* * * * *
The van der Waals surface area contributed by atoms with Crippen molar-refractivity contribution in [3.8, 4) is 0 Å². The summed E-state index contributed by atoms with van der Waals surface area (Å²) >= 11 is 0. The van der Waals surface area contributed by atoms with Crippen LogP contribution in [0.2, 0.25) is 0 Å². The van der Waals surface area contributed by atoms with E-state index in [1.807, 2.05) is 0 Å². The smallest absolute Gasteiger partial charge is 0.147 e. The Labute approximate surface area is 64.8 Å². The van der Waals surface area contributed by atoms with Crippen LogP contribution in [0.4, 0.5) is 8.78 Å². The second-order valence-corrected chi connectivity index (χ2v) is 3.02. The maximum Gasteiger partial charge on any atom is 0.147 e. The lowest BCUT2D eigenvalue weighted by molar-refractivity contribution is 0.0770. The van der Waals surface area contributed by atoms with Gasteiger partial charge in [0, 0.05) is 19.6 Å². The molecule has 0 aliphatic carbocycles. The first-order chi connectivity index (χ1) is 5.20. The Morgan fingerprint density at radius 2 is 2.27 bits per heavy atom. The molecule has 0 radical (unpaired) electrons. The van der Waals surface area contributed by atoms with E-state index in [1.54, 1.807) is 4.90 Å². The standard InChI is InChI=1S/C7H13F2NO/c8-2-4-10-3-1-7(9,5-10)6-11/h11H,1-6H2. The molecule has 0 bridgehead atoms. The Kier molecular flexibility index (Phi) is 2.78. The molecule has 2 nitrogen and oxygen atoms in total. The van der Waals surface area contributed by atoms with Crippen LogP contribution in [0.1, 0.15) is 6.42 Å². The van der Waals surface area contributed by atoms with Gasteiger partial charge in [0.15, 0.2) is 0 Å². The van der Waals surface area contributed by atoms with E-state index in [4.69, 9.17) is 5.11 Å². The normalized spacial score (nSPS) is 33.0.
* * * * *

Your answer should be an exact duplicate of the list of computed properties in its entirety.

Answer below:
The van der Waals surface area contributed by atoms with Crippen molar-refractivity contribution in [3.8, 4) is 0 Å². The summed E-state index contributed by atoms with van der Waals surface area (Å²) >= 11 is 0. The van der Waals surface area contributed by atoms with Crippen LogP contribution in [0.2, 0.25) is 0 Å². The van der Waals surface area contributed by atoms with E-state index in [1.807, 2.05) is 0 Å². The smallest absolute Gasteiger partial charge is 0.147 e. The Labute approximate surface area is 64.8 Å². The van der Waals surface area contributed by atoms with Crippen LogP contribution in [0.4, 0.5) is 8.78 Å². The second-order valence-corrected chi connectivity index (χ2v) is 3.02. The maximum Gasteiger partial charge on any atom is 0.147 e. The lowest BCUT2D eigenvalue weighted by molar-refractivity contribution is 0.0770. The van der Waals surface area contributed by atoms with Gasteiger partial charge in [0, 0.05) is 19.6 Å². The molecule has 0 aliphatic carbocycles. The first-order chi connectivity index (χ1) is 5.20. The Morgan fingerprint density at radius 2 is 2.27 bits per heavy atom. The molecule has 0 radical (unpaired) electrons. The van der Waals surface area contributed by atoms with E-state index in [1.54, 1.807) is 4.90 Å². The standard InChI is InChI=1S/C7H13F2NO/c8-2-4-10-3-1-7(9,5-10)6-11/h11H,1-6H2. The molecule has 0 bridgehead atoms. The Kier molecular flexibility index (Phi) is 2.78. The molecule has 2 nitrogen and oxygen atoms in total. The van der Waals surface area contributed by atoms with Crippen LogP contribution in [0.1, 0.15) is 6.42 Å². The van der Waals surface area contributed by atoms with Gasteiger partial charge in [0.15, 0.2) is 0 Å². The van der Waals surface area contributed by atoms with E-state index in [4.69, 9.17) is 5.11 Å². The normalized spacial score (nSPS) is 33.0.